-Use tack rags to wipe the car down immediately prior to painting. Get one of those disposable painting suits made for car painting, as almost all the lint which ends up in the paint job comes off of that old pair of jeans and shirt that are only fit for wearing while painting. Thin the paint per the mfgr's directions, using the recommended thinner. Too thin is a disaster. Having a compressor with a flywheel/fan running in the same space where you're painting isn't good either.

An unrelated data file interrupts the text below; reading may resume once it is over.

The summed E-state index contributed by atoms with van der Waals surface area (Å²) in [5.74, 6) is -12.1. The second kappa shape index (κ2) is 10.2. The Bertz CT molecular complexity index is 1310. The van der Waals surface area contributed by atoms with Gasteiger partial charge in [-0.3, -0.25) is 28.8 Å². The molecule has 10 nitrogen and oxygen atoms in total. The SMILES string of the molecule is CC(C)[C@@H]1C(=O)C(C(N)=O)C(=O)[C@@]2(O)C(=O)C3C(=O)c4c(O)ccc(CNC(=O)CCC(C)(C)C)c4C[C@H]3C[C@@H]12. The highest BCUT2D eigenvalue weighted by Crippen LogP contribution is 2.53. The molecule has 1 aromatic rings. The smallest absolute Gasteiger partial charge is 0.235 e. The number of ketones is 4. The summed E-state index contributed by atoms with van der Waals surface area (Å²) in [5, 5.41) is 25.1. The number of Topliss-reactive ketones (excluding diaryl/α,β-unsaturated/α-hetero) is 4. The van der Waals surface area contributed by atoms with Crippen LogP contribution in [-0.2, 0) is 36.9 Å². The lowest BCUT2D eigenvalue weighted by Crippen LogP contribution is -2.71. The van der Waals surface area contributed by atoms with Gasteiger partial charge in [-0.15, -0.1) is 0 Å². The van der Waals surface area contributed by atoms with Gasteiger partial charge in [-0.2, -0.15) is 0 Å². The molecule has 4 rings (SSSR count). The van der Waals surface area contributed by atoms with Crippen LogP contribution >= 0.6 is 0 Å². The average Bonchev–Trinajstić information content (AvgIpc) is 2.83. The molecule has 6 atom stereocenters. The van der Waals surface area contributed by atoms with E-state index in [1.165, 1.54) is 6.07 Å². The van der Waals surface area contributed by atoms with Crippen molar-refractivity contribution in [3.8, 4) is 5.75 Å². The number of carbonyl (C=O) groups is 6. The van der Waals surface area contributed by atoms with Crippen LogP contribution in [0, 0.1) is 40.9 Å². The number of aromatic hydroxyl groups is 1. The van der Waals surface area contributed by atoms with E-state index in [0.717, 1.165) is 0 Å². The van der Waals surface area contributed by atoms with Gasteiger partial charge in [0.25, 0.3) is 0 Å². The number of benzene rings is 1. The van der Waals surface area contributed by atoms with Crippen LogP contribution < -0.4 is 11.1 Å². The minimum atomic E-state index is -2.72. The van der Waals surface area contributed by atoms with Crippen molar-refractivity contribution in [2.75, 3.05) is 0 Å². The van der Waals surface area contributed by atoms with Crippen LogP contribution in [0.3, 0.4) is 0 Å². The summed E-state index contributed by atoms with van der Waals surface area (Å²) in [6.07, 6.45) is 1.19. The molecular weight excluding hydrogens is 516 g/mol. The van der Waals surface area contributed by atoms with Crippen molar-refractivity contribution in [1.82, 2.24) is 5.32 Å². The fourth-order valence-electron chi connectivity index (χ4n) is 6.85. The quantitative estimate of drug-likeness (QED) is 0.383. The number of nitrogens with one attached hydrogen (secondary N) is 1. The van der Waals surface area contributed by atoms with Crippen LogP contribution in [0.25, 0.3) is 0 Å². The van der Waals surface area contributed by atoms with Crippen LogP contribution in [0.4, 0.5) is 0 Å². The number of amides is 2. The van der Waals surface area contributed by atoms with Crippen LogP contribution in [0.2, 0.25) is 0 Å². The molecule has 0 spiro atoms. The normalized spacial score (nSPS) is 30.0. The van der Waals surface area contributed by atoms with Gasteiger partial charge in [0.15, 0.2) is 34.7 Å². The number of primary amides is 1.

-All the labor is in the prep work, but the final results are heavily dependent on the cleanliness of the environment and the skill of the painter at handling the gun. It might be worthwhile to talk to a local painter and find out how much they'd charge to spray the van with you doing all the prep work. For an enamel or acrylic job, his cost for spraying it in his booth might be less than you'd think.